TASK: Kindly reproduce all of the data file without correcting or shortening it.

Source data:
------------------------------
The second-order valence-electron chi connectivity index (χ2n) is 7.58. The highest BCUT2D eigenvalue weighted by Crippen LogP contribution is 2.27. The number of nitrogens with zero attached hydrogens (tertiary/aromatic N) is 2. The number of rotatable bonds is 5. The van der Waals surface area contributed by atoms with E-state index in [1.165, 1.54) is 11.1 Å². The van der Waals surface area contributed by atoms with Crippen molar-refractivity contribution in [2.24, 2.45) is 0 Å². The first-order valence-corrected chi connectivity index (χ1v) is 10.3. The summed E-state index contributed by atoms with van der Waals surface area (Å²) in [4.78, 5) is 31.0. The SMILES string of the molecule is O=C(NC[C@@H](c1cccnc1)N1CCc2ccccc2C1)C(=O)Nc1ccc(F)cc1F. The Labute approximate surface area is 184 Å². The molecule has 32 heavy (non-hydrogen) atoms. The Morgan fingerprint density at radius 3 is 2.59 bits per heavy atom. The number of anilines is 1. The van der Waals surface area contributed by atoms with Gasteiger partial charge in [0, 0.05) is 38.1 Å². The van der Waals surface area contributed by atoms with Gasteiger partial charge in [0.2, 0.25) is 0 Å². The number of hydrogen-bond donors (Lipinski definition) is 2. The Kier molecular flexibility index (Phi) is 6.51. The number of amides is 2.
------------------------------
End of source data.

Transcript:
The second-order valence-electron chi connectivity index (χ2n) is 7.58. The highest BCUT2D eigenvalue weighted by Crippen LogP contribution is 2.27. The number of nitrogens with zero attached hydrogens (tertiary/aromatic N) is 2. The number of rotatable bonds is 5. The van der Waals surface area contributed by atoms with E-state index in [1.165, 1.54) is 11.1 Å². The van der Waals surface area contributed by atoms with Crippen molar-refractivity contribution in [2.24, 2.45) is 0 Å². The first-order valence-corrected chi connectivity index (χ1v) is 10.3. The summed E-state index contributed by atoms with van der Waals surface area (Å²) in [4.78, 5) is 31.0. The SMILES string of the molecule is O=C(NC[C@@H](c1cccnc1)N1CCc2ccccc2C1)C(=O)Nc1ccc(F)cc1F. The Labute approximate surface area is 184 Å². The molecule has 32 heavy (non-hydrogen) atoms. The Morgan fingerprint density at radius 3 is 2.59 bits per heavy atom. The number of anilines is 1. The van der Waals surface area contributed by atoms with Gasteiger partial charge in [0, 0.05) is 38.1 Å². The van der Waals surface area contributed by atoms with Gasteiger partial charge in [0.2, 0.25) is 0 Å². The number of hydrogen-bond donors (Lipinski definition) is 2. The Kier molecular flexibility index (Phi) is 6.51. The number of amides is 2.